To the uninformed, Haute Couture may seem like the least important form of fashion; unrealistic, elitist, over the top. In fact, it remains one of the most intriguing art forms of today, defining the very core of fashion itself. Its roots lie in the days of Marie Antoinette – the 18th century – when the premise of tailoring and custom fitting came into play for the very first time in history. Designers like Gabrielle Chanel, Cristobal Balenciaga and Christian Dior were among the first to open their own couture houses, perfecting dressmaking techniques with unique style sensibilities we have come to know and love today.
Many would be surprised to know that Haute Couture is a government-controlled system, with strict guidelines established by a French regulating commission called the Chambre Syndicale de la Haute Couture. To become a member, a fashion house must run an atelier based in Paris, design two couture fashion shows per year (in January and July, both in Paris) and employ at least 15 full-time workers. It doesn’t stop there; each couture fashion show must have no less than 35 looks, within which each design must be sewn by hand, and each runway model must go through at least 4 fittings for each look. Add to that, each piece is created with some of the finest of fabrics and materials in the world, to achieve creations that have been known to take up to 800 hours to complete. It’s clear why Haute Couture is so utterly exclusive.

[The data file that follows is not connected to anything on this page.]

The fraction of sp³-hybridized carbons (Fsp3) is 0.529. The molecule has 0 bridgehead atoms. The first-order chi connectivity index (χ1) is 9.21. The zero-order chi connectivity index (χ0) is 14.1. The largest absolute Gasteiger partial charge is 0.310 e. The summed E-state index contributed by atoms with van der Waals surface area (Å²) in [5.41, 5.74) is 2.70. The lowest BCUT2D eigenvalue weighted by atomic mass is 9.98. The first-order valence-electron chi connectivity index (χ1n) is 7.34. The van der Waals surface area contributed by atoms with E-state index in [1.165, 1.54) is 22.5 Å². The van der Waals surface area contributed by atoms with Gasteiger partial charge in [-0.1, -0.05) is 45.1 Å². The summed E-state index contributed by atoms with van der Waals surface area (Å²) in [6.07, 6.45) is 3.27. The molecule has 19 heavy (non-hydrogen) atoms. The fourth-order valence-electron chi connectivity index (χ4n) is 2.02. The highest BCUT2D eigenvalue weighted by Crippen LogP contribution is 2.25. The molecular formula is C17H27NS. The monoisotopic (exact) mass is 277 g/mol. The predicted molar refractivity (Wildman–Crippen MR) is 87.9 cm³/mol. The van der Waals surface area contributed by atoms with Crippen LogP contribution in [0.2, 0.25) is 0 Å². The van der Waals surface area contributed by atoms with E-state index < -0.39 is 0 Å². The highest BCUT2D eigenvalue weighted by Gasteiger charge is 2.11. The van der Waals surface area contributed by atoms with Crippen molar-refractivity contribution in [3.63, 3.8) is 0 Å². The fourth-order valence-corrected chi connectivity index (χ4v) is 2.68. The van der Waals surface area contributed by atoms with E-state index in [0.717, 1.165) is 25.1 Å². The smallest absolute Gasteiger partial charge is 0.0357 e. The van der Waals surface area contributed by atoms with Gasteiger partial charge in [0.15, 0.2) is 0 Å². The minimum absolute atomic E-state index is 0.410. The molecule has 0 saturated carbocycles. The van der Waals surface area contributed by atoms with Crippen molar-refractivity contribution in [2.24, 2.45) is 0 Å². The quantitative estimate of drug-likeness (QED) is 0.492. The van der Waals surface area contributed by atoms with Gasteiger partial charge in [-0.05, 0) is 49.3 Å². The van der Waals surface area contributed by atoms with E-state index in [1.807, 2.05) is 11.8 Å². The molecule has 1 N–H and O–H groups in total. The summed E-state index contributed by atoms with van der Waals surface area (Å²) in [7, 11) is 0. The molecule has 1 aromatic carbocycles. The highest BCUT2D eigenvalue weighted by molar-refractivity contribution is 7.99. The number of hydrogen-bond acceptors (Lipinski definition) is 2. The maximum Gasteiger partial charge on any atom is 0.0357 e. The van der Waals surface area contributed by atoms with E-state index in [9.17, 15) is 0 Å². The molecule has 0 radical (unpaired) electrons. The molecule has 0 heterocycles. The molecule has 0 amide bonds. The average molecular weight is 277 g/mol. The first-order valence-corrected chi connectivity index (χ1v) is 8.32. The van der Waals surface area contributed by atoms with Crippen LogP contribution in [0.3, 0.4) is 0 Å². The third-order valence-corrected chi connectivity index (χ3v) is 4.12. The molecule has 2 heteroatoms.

With daywear costing an average of $10,000 a piece, and gowns landing in the several hundred thousand range, it’s no surprise that there is said to be approximately 2,000 female Haute Couture customers in the world today. Evidently, the purpose of this craft is not sales, in fact designers rarely make a profit as a result of these shows. Rather, it’s an investment made by the house to maintain brand credibility and expertise.
Aside from the rich history and exceptional craftsmanship, the Haute Couture runway shows often offer a glimpse at what’s to come from the ready-to-wear shows that follow, eventually influencing the clothes we can actually afford. With the Spring 2015 Haute Couture shows taking place last week, it seemed appropriate to share why they shouldn’t go unnoticed. Here is a look at the making of one single dress from Christian Dior’s Spring 2015 Haute Couture show, as well as some of my favourite masterpieces from last week’s shows…